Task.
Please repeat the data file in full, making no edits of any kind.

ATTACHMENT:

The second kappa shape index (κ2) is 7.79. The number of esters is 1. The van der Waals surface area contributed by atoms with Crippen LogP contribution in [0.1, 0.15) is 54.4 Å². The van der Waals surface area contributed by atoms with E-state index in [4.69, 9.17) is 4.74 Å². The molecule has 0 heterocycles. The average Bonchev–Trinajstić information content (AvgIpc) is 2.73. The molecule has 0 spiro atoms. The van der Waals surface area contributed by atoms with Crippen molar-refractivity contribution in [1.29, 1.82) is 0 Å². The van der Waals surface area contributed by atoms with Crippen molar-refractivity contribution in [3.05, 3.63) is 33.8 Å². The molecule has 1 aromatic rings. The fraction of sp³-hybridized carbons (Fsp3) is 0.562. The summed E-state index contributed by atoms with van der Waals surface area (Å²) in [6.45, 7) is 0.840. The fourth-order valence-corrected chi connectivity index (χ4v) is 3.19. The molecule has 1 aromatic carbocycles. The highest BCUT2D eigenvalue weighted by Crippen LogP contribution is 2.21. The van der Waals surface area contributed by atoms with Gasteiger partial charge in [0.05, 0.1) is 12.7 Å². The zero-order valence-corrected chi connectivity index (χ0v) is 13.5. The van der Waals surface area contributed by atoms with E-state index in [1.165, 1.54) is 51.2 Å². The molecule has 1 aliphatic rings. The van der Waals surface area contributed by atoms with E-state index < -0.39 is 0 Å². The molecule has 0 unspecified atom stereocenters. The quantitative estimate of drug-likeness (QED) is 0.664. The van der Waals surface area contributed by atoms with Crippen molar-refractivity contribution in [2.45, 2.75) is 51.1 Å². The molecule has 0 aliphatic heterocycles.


The second kappa shape index (κ2) is 7.79. The number of esters is 1. The van der Waals surface area contributed by atoms with Crippen LogP contribution in [0.1, 0.15) is 54.4 Å². The van der Waals surface area contributed by atoms with E-state index in [4.69, 9.17) is 4.74 Å². The molecule has 0 heterocycles. The average Bonchev–Trinajstić information content (AvgIpc) is 2.73. The molecule has 0 spiro atoms. The van der Waals surface area contributed by atoms with Crippen molar-refractivity contribution in [1.29, 1.82) is 0 Å². The van der Waals surface area contributed by atoms with Crippen molar-refractivity contribution in [3.05, 3.63) is 33.8 Å². The molecule has 1 aromatic rings. The fraction of sp³-hybridized carbons (Fsp3) is 0.562. The summed E-state index contributed by atoms with van der Waals surface area (Å²) in [6.45, 7) is 0.840. The fourth-order valence-corrected chi connectivity index (χ4v) is 3.19. The molecule has 1 aromatic carbocycles. The highest BCUT2D eigenvalue weighted by Crippen LogP contribution is 2.21. The van der Waals surface area contributed by atoms with Gasteiger partial charge in [0.05, 0.1) is 12.7 Å². The zero-order valence-corrected chi connectivity index (χ0v) is 13.5. The van der Waals surface area contributed by atoms with E-state index in [1.165, 1.54) is 51.2 Å². The molecule has 1 aliphatic rings. The van der Waals surface area contributed by atoms with E-state index < -0.39 is 0 Å². The molecule has 0 unspecified atom stereocenters. The quantitative estimate of drug-likeness (QED) is 0.664. The van der Waals surface area contributed by atoms with Crippen molar-refractivity contribution in [2.45, 2.75) is 51.1 Å². The molecule has 0 aliphatic heterocycles.